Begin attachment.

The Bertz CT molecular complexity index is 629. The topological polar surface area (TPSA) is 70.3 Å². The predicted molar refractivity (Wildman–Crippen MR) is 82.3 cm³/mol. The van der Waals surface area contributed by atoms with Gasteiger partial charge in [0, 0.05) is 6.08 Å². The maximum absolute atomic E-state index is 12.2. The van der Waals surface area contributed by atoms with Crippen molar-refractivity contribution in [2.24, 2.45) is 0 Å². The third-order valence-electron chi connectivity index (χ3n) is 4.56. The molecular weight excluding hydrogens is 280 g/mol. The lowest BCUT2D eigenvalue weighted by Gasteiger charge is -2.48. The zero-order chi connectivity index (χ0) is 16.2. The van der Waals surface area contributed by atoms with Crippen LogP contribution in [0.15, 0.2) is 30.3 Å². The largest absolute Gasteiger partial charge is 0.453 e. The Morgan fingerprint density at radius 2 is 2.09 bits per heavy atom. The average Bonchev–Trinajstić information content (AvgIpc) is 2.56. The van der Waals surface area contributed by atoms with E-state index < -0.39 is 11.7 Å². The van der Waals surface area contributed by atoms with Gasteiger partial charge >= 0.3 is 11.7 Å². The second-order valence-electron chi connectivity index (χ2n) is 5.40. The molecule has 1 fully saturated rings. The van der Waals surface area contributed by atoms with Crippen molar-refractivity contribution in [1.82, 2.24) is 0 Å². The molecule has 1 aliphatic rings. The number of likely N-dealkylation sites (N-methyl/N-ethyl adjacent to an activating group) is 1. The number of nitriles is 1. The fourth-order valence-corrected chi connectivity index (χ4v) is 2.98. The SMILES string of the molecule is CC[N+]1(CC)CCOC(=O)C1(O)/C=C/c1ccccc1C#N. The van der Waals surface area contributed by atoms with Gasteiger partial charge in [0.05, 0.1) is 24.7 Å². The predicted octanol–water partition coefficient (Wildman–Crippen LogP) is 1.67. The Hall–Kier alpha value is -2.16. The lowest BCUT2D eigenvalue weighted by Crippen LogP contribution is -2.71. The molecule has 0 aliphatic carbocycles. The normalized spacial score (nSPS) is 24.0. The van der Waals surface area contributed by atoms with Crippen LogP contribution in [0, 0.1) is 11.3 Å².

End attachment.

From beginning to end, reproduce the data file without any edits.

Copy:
The Bertz CT molecular complexity index is 629. The topological polar surface area (TPSA) is 70.3 Å². The predicted molar refractivity (Wildman–Crippen MR) is 82.3 cm³/mol. The van der Waals surface area contributed by atoms with Gasteiger partial charge in [0, 0.05) is 6.08 Å². The maximum absolute atomic E-state index is 12.2. The van der Waals surface area contributed by atoms with Crippen molar-refractivity contribution in [2.24, 2.45) is 0 Å². The third-order valence-electron chi connectivity index (χ3n) is 4.56. The molecular weight excluding hydrogens is 280 g/mol. The lowest BCUT2D eigenvalue weighted by Gasteiger charge is -2.48. The zero-order chi connectivity index (χ0) is 16.2. The van der Waals surface area contributed by atoms with Crippen LogP contribution in [0.15, 0.2) is 30.3 Å². The largest absolute Gasteiger partial charge is 0.453 e. The Morgan fingerprint density at radius 2 is 2.09 bits per heavy atom. The average Bonchev–Trinajstić information content (AvgIpc) is 2.56. The van der Waals surface area contributed by atoms with E-state index < -0.39 is 11.7 Å². The van der Waals surface area contributed by atoms with Gasteiger partial charge >= 0.3 is 11.7 Å². The second-order valence-electron chi connectivity index (χ2n) is 5.40. The molecule has 1 fully saturated rings. The van der Waals surface area contributed by atoms with Crippen molar-refractivity contribution in [1.82, 2.24) is 0 Å². The molecule has 1 aliphatic rings. The number of likely N-dealkylation sites (N-methyl/N-ethyl adjacent to an activating group) is 1. The number of nitriles is 1. The fourth-order valence-corrected chi connectivity index (χ4v) is 2.98. The SMILES string of the molecule is CC[N+]1(CC)CCOC(=O)C1(O)/C=C/c1ccccc1C#N. The van der Waals surface area contributed by atoms with Gasteiger partial charge in [0.05, 0.1) is 24.7 Å². The predicted octanol–water partition coefficient (Wildman–Crippen LogP) is 1.67. The Hall–Kier alpha value is -2.16. The lowest BCUT2D eigenvalue weighted by Crippen LogP contribution is -2.71. The molecule has 0 aliphatic carbocycles. The normalized spacial score (nSPS) is 24.0. The van der Waals surface area contributed by atoms with Crippen LogP contribution in [0, 0.1) is 11.3 Å².